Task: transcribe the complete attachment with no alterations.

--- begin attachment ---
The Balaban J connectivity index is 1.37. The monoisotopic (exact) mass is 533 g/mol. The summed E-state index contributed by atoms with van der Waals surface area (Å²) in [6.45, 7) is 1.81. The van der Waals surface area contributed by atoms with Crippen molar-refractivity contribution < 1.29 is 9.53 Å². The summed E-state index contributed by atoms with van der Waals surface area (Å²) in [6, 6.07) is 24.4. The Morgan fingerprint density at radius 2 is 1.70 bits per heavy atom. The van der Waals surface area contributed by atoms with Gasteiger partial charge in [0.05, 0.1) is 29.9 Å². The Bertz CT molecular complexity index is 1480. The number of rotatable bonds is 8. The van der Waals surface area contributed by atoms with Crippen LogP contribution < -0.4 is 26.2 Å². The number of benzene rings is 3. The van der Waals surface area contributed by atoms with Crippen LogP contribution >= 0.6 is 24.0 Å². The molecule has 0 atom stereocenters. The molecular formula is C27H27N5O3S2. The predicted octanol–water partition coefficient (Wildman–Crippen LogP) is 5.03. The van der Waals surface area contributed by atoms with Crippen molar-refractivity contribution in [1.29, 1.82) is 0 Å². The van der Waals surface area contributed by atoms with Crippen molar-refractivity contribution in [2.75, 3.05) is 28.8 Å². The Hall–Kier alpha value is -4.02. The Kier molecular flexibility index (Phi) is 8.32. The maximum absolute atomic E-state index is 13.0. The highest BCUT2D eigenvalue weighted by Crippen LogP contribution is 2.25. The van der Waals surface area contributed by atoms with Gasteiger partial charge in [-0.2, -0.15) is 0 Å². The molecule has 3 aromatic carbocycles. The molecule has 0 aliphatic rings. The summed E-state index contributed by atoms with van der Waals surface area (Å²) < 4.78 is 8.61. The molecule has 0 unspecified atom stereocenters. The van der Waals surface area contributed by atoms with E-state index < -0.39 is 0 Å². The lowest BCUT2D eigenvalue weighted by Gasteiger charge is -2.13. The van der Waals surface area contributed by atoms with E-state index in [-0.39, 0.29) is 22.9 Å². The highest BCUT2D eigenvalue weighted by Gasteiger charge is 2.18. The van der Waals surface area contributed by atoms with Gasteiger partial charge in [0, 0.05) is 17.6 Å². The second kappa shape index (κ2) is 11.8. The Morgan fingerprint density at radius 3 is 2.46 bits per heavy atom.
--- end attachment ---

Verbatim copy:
The Balaban J connectivity index is 1.37. The monoisotopic (exact) mass is 533 g/mol. The summed E-state index contributed by atoms with van der Waals surface area (Å²) in [6.45, 7) is 1.81. The van der Waals surface area contributed by atoms with Crippen molar-refractivity contribution < 1.29 is 9.53 Å². The summed E-state index contributed by atoms with van der Waals surface area (Å²) in [6, 6.07) is 24.4. The Morgan fingerprint density at radius 2 is 1.70 bits per heavy atom. The van der Waals surface area contributed by atoms with Gasteiger partial charge in [0.05, 0.1) is 29.9 Å². The Bertz CT molecular complexity index is 1480. The number of rotatable bonds is 8. The van der Waals surface area contributed by atoms with Crippen LogP contribution < -0.4 is 26.2 Å². The number of benzene rings is 3. The van der Waals surface area contributed by atoms with Crippen LogP contribution >= 0.6 is 24.0 Å². The molecule has 0 atom stereocenters. The molecular formula is C27H27N5O3S2. The predicted octanol–water partition coefficient (Wildman–Crippen LogP) is 5.03. The van der Waals surface area contributed by atoms with Crippen molar-refractivity contribution in [1.29, 1.82) is 0 Å². The van der Waals surface area contributed by atoms with Crippen molar-refractivity contribution in [2.75, 3.05) is 28.8 Å². The Hall–Kier alpha value is -4.02. The Kier molecular flexibility index (Phi) is 8.32. The maximum absolute atomic E-state index is 13.0. The highest BCUT2D eigenvalue weighted by Crippen LogP contribution is 2.25. The van der Waals surface area contributed by atoms with Gasteiger partial charge in [-0.2, -0.15) is 0 Å². The molecule has 3 aromatic carbocycles. The molecule has 0 aliphatic rings. The summed E-state index contributed by atoms with van der Waals surface area (Å²) < 4.78 is 8.61. The molecule has 0 unspecified atom stereocenters. The van der Waals surface area contributed by atoms with E-state index < -0.39 is 0 Å². The lowest BCUT2D eigenvalue weighted by Gasteiger charge is -2.13. The van der Waals surface area contributed by atoms with E-state index in [-0.39, 0.29) is 22.9 Å². The highest BCUT2D eigenvalue weighted by Gasteiger charge is 2.18. The van der Waals surface area contributed by atoms with Gasteiger partial charge in [0, 0.05) is 17.6 Å². The second kappa shape index (κ2) is 11.8. The Morgan fingerprint density at radius 3 is 2.46 bits per heavy atom.